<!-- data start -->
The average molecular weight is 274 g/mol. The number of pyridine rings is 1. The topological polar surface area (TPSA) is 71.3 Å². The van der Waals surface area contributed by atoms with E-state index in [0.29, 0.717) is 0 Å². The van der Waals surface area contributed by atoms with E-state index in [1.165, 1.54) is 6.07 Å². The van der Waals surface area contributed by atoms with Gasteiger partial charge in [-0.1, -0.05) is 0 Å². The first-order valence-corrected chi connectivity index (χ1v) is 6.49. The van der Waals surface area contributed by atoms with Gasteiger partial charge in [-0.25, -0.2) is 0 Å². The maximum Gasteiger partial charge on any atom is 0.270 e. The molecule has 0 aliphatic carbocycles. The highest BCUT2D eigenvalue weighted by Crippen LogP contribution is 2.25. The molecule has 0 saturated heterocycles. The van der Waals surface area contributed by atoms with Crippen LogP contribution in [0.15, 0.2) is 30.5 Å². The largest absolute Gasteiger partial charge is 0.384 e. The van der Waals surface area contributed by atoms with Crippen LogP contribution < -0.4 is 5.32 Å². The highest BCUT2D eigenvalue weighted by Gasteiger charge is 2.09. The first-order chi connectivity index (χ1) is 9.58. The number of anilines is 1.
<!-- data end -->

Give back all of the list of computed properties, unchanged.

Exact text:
The average molecular weight is 274 g/mol. The number of pyridine rings is 1. The topological polar surface area (TPSA) is 71.3 Å². The van der Waals surface area contributed by atoms with E-state index in [0.29, 0.717) is 0 Å². The van der Waals surface area contributed by atoms with E-state index in [1.165, 1.54) is 6.07 Å². The van der Waals surface area contributed by atoms with Gasteiger partial charge in [-0.1, -0.05) is 0 Å². The first-order valence-corrected chi connectivity index (χ1v) is 6.49. The van der Waals surface area contributed by atoms with Gasteiger partial charge in [-0.25, -0.2) is 0 Å². The maximum Gasteiger partial charge on any atom is 0.270 e. The molecule has 0 aliphatic carbocycles. The highest BCUT2D eigenvalue weighted by Crippen LogP contribution is 2.25. The molecule has 0 saturated heterocycles. The van der Waals surface area contributed by atoms with Crippen LogP contribution in [0.15, 0.2) is 30.5 Å². The largest absolute Gasteiger partial charge is 0.384 e. The van der Waals surface area contributed by atoms with Crippen LogP contribution < -0.4 is 5.32 Å². The highest BCUT2D eigenvalue weighted by Gasteiger charge is 2.09. The first-order chi connectivity index (χ1) is 9.58. The number of anilines is 1.